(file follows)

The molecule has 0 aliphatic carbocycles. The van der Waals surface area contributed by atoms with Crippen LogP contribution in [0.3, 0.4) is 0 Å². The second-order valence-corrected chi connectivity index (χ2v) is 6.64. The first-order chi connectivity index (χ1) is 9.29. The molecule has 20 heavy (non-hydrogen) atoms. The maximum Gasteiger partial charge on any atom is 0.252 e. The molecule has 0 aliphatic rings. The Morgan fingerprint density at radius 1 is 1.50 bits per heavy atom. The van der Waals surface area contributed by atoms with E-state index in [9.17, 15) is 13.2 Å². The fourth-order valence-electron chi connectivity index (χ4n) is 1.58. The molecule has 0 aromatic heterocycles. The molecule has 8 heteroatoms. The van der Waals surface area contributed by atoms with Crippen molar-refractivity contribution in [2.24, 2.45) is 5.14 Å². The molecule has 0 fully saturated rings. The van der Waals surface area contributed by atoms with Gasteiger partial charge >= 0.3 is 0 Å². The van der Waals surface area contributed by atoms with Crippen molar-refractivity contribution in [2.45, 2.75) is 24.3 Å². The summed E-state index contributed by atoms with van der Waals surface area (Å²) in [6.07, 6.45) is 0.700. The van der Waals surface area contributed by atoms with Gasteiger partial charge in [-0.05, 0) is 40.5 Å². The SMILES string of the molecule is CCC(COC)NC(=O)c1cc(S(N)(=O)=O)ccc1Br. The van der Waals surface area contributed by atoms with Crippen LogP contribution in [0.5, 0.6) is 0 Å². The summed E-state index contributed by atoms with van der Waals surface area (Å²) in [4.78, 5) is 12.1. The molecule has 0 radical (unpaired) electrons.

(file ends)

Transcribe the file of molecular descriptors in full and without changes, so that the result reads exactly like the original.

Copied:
The molecule has 0 aliphatic carbocycles. The van der Waals surface area contributed by atoms with Crippen LogP contribution in [0.3, 0.4) is 0 Å². The second-order valence-corrected chi connectivity index (χ2v) is 6.64. The first-order chi connectivity index (χ1) is 9.29. The molecule has 20 heavy (non-hydrogen) atoms. The maximum Gasteiger partial charge on any atom is 0.252 e. The molecule has 0 aliphatic rings. The Morgan fingerprint density at radius 1 is 1.50 bits per heavy atom. The van der Waals surface area contributed by atoms with E-state index in [9.17, 15) is 13.2 Å². The fourth-order valence-electron chi connectivity index (χ4n) is 1.58. The molecule has 0 aromatic heterocycles. The molecule has 8 heteroatoms. The van der Waals surface area contributed by atoms with Crippen molar-refractivity contribution in [2.24, 2.45) is 5.14 Å². The molecule has 0 fully saturated rings. The van der Waals surface area contributed by atoms with Gasteiger partial charge >= 0.3 is 0 Å². The van der Waals surface area contributed by atoms with Crippen molar-refractivity contribution in [2.45, 2.75) is 24.3 Å². The summed E-state index contributed by atoms with van der Waals surface area (Å²) in [6.07, 6.45) is 0.700. The van der Waals surface area contributed by atoms with Gasteiger partial charge in [-0.05, 0) is 40.5 Å². The SMILES string of the molecule is CCC(COC)NC(=O)c1cc(S(N)(=O)=O)ccc1Br. The van der Waals surface area contributed by atoms with Crippen LogP contribution in [0.5, 0.6) is 0 Å². The summed E-state index contributed by atoms with van der Waals surface area (Å²) in [4.78, 5) is 12.1. The molecule has 0 radical (unpaired) electrons.